Friday, September 11, 2009
Knowledge Communities worked with Congregation Beth Israel (Charlottesville, VA) to build the grassroots-lead community learning program called Shabbat Connections.
Naava Frank of Knowledge Communities collaborated with Congregation Beth Israel (CBI), the only congregation in Charlottesville (VA), to build their award winning Shabbat Connections Program (SC). The collaboration reaped numerous insights, new ways of working and a program that exceeded everyone’s expectations for two-years, supported by funding from the Legacy Heritage Foundation.
KC facilitated monthly phone calls with congregational staff, Rabbi Dan Alexander, Ms. Ellen Dietrick and Rabbi Tom Gutherz. Their words attest to the effectiveness of KC’s role in the program.
Rabbi Dan: Naava is a good listener and synthesizer and asks provocative questions. We valued the way Naava's questions created a different perspective for us, so we could get outside of ourselves. Sometimes the perspective she brought was philosophical and helped us get beyond the mechanical mode of how to get the program done. There was value to having a person outside that we had to explain things to. It helped us think it through and explain it to ourselves.
Rabbi Tom: A useful trick that we learned was to ask “What goal do you want to accomplish” as opposed to “How do we get things done?” Then we planned starting at the end and met our goals.
Ellen Dietrick: Naava really listened to us and joined with us, understood our perspective and worked with us. A lot of pieces were new, including focusing on questions, the reflective component, evaluation afterwards. These gave us new frameworks and tools. We often “use her lines” e.g. Naava would say ..
Look for the white paper in the upcoming weeks. Sign up at our website: http://www.knowledgecommunities.org/
Monday, September 07, 2009
"Many companies experiment with Web 2.0 technologies, but creating an environment with a critical mass of committed users is more difficult.3 The survey results confirm that successful adoption requires that the use of these tools be integrated into the flow of users’ work (Exhibit 5). Furthermore, encouraging continuing use requires approaches other than the traditional financial or performance incentives deployed as motivational tools. In the Web community, status is often built on a reputation for making meaningful contributions. Respondents say informal incentives incorporating the Web ethos, such as ratings by peers and online recognition of status, have been most effective in encouraging Web 2.0 adoption. They also say role modeling—active Web use by executives—has been important for encouraging adoption internally."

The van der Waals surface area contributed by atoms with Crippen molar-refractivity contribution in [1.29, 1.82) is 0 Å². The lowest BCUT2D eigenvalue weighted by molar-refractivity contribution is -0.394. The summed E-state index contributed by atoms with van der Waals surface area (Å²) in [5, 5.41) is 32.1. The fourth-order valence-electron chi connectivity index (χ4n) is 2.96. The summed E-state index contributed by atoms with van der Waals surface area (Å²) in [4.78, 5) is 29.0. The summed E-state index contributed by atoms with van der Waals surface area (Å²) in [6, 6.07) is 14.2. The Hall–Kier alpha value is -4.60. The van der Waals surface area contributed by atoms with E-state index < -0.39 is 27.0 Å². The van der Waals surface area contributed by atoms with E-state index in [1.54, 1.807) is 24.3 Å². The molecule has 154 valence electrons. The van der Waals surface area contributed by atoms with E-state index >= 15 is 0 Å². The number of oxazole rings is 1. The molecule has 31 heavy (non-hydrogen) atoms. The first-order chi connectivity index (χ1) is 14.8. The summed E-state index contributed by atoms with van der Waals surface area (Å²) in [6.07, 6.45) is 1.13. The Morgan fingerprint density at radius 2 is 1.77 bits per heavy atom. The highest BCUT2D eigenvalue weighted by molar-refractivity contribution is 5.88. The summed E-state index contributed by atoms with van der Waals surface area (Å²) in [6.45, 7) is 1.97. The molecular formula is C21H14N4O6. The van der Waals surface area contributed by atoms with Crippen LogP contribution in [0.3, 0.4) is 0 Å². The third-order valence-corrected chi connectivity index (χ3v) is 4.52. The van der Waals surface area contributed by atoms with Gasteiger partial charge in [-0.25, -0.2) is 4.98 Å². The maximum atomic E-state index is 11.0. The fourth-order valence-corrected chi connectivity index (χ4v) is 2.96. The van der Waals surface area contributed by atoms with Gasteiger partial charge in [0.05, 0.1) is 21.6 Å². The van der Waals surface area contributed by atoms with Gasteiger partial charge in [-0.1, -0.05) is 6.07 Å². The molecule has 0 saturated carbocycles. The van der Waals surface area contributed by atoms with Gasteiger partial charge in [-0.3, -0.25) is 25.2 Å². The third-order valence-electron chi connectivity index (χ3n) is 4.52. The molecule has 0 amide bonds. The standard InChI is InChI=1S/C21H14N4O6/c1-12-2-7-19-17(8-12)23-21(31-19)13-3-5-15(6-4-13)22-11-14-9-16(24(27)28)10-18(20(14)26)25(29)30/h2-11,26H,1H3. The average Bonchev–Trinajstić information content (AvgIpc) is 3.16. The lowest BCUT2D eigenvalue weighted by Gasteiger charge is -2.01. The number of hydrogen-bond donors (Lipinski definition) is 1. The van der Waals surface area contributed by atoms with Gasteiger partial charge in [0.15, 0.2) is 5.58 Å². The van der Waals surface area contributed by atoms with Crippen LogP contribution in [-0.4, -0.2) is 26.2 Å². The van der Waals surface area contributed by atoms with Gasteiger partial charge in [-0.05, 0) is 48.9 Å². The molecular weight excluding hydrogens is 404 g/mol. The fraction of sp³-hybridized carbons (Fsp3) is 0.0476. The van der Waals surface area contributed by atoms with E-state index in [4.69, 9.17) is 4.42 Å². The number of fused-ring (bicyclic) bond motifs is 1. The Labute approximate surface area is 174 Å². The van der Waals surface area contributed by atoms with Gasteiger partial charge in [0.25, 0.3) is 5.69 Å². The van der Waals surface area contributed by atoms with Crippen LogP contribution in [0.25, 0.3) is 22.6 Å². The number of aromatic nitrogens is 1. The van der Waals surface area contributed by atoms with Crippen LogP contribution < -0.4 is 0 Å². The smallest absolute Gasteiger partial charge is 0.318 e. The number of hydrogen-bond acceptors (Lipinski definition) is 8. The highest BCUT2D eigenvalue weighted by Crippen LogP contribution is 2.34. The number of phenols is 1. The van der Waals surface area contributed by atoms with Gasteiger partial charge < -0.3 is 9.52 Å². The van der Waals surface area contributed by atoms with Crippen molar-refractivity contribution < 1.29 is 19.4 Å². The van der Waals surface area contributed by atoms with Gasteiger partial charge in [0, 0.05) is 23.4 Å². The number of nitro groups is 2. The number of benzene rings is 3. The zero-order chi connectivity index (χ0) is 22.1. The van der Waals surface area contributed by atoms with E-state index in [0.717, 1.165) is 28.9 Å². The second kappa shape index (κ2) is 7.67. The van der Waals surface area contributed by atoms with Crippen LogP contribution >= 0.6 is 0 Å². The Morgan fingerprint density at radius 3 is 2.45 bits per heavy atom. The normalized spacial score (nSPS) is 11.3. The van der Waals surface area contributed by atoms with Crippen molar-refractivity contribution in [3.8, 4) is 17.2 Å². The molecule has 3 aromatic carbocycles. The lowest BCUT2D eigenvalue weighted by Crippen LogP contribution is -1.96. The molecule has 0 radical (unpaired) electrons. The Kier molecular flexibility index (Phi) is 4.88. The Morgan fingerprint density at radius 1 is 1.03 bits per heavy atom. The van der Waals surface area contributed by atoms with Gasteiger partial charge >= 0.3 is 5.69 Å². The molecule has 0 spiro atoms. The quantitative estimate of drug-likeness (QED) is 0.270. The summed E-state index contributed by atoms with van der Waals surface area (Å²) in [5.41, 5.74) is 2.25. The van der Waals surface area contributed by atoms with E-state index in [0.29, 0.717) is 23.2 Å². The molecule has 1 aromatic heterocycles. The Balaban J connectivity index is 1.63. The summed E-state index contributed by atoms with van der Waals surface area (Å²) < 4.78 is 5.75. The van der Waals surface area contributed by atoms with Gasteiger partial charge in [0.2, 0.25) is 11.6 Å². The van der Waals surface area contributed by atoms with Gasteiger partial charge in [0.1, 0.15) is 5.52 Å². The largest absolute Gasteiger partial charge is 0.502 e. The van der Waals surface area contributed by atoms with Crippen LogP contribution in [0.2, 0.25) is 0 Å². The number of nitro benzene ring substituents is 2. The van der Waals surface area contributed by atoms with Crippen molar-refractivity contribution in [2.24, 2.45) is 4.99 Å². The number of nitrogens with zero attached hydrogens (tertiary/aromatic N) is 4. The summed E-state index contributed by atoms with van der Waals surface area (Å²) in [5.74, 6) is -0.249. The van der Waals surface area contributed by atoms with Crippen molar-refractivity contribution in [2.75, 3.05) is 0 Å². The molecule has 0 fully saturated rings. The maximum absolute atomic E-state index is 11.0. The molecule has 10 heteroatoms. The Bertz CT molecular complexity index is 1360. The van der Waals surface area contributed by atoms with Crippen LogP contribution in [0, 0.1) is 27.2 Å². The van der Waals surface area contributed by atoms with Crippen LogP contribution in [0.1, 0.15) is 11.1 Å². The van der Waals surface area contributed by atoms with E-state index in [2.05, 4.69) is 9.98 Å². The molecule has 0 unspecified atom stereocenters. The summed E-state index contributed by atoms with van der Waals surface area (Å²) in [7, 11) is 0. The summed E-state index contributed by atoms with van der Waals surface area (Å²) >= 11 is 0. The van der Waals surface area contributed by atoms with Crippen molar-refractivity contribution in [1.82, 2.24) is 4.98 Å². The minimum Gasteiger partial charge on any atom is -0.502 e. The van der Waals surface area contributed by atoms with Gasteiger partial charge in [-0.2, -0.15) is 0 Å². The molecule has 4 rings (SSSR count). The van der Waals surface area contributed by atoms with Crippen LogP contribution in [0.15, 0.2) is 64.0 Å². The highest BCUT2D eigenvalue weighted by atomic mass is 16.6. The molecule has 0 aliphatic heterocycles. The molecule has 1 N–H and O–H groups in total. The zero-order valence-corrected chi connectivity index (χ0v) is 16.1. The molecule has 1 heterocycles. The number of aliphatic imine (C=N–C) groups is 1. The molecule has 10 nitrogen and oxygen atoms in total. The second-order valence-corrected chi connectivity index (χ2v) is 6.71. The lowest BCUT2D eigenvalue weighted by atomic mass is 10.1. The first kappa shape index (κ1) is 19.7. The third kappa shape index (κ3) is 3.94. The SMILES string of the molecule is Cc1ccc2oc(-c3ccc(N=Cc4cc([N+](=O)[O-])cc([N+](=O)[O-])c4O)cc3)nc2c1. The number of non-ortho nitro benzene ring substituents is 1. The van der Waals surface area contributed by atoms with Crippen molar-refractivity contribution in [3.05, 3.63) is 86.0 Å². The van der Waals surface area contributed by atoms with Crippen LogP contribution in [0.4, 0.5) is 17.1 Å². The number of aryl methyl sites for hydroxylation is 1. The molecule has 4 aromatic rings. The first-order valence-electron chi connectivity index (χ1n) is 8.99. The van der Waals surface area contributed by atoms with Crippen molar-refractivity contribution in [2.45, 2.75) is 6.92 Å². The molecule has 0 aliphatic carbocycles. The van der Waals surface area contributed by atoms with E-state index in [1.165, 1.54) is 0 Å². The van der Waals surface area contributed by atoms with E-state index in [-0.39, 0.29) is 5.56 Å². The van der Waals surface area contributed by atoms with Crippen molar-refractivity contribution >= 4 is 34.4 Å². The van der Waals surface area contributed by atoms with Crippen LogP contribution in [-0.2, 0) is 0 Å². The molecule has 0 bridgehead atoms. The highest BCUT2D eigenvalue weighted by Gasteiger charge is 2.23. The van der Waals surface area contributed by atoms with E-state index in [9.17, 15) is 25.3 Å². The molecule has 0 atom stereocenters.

1. The kind of incentives that work are those that involve recognition rather financial incentives. In an era where time and attention are scarce resources, attention in the form of recognition is the highest accomplishment.
2. Peer ratings and online recognition require a community, network, or audience engaged with each other in an ongoing way in which one develops a reputation. The new incentives are contextual and connected as opposed to financial incentives which have often (though not always) rewarded individual accomplishment. The new incentives are usually less concrete and more intangible, collectively awarded as opposed to managed by those holding the most power and more individualized as opposed to standardized.
3. Role modeling requires a leader to "be the change you want to see."
What are the implication for leadership of this new "incentive" system? Is "incentive" the appropriate word or is this something different? I think that the new system values new leadership skills and values -- listening, integrity, ego contraction and an awareness of your interconnectivity with others. What do you think?
Tuesday, September 01, 2009
Thank you Jeff Brooks, creative director at Merkle, for his blog post - Is Branding Dead
And Gary Wexler from Passionmarketing.com for his post to the Chronicle of Philanthropy about Jeff's Blog. (cited below)
"As soon as a client calls me and says,“We need to brand,” I know I have a potential client who has no clue what marketing is about. Branding has become the term de jour. Particularly in the nonprofit sector, branding is irrelevant. Nonprofit clients don’t need marketing to brand; they need marketing to help create three results—fundraising, advocacy, participation. That takes a lot more critical thinking, change and internal collaboration than branding. They say “branding”—-you better head for the hills. '
Although some disagree with Jeff and Gary I support their perspective. It is less important to focus on branding than it is on engaging your constituents and stakeholders in an authentic way. I thank Gary for calling us to focus on the core issues we need as non-profits (or as Hildy Gottlieb calls them - Community Benefit Organizations).
Facilitators of Communities of Practice are constantly refining their skills for authentically engaging stakeholders, advocating for their communities and stimulating participation. So lets substitute the word Branding with "Community Building." And next time you meet someone who tells you they are a 'community builder' stop and listen - you may have a lot to learn!